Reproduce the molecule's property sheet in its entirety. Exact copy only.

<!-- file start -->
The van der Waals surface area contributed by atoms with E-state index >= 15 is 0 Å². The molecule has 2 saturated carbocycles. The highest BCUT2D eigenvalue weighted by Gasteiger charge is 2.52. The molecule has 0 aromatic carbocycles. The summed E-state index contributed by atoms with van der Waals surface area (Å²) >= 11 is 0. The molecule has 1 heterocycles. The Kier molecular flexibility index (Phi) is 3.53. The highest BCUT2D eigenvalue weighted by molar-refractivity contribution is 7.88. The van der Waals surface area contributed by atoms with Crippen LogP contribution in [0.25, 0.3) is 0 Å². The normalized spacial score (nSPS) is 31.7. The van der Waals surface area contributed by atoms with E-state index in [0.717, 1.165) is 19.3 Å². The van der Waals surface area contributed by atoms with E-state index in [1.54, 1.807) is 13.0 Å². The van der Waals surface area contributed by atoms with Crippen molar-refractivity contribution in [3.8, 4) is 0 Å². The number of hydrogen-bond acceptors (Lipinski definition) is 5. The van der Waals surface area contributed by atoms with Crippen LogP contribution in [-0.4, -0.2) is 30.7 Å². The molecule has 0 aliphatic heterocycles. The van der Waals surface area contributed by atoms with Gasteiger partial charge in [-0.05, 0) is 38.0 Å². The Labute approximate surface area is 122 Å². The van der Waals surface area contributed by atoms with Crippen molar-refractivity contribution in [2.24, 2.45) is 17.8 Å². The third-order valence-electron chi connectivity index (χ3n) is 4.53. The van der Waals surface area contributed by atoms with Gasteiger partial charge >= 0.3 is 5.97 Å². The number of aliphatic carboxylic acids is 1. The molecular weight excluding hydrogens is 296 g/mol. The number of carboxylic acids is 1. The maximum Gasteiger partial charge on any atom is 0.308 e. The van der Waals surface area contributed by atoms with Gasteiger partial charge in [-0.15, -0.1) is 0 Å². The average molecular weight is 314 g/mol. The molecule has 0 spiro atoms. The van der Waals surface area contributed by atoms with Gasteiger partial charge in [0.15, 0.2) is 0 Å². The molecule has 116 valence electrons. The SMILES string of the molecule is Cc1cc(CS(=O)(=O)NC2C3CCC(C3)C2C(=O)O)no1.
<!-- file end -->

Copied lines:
The van der Waals surface area contributed by atoms with E-state index >= 15 is 0 Å². The molecule has 2 saturated carbocycles. The highest BCUT2D eigenvalue weighted by Gasteiger charge is 2.52. The molecule has 0 aromatic carbocycles. The summed E-state index contributed by atoms with van der Waals surface area (Å²) >= 11 is 0. The molecule has 1 heterocycles. The Kier molecular flexibility index (Phi) is 3.53. The highest BCUT2D eigenvalue weighted by molar-refractivity contribution is 7.88. The van der Waals surface area contributed by atoms with Crippen LogP contribution in [0.25, 0.3) is 0 Å². The normalized spacial score (nSPS) is 31.7. The van der Waals surface area contributed by atoms with E-state index in [0.717, 1.165) is 19.3 Å². The van der Waals surface area contributed by atoms with E-state index in [1.54, 1.807) is 13.0 Å². The van der Waals surface area contributed by atoms with Crippen molar-refractivity contribution in [3.8, 4) is 0 Å². The number of hydrogen-bond acceptors (Lipinski definition) is 5. The van der Waals surface area contributed by atoms with Crippen LogP contribution in [-0.4, -0.2) is 30.7 Å². The molecule has 0 aliphatic heterocycles. The van der Waals surface area contributed by atoms with Gasteiger partial charge in [-0.05, 0) is 38.0 Å². The Labute approximate surface area is 122 Å². The van der Waals surface area contributed by atoms with Crippen molar-refractivity contribution in [2.24, 2.45) is 17.8 Å². The third-order valence-electron chi connectivity index (χ3n) is 4.53. The van der Waals surface area contributed by atoms with Gasteiger partial charge >= 0.3 is 5.97 Å². The number of aliphatic carboxylic acids is 1. The molecular weight excluding hydrogens is 296 g/mol. The number of carboxylic acids is 1. The maximum Gasteiger partial charge on any atom is 0.308 e. The van der Waals surface area contributed by atoms with Gasteiger partial charge in [-0.15, -0.1) is 0 Å². The average molecular weight is 314 g/mol. The molecule has 0 spiro atoms. The van der Waals surface area contributed by atoms with Gasteiger partial charge in [0.15, 0.2) is 0 Å². The molecule has 116 valence electrons. The SMILES string of the molecule is Cc1cc(CS(=O)(=O)NC2C3CCC(C3)C2C(=O)O)no1.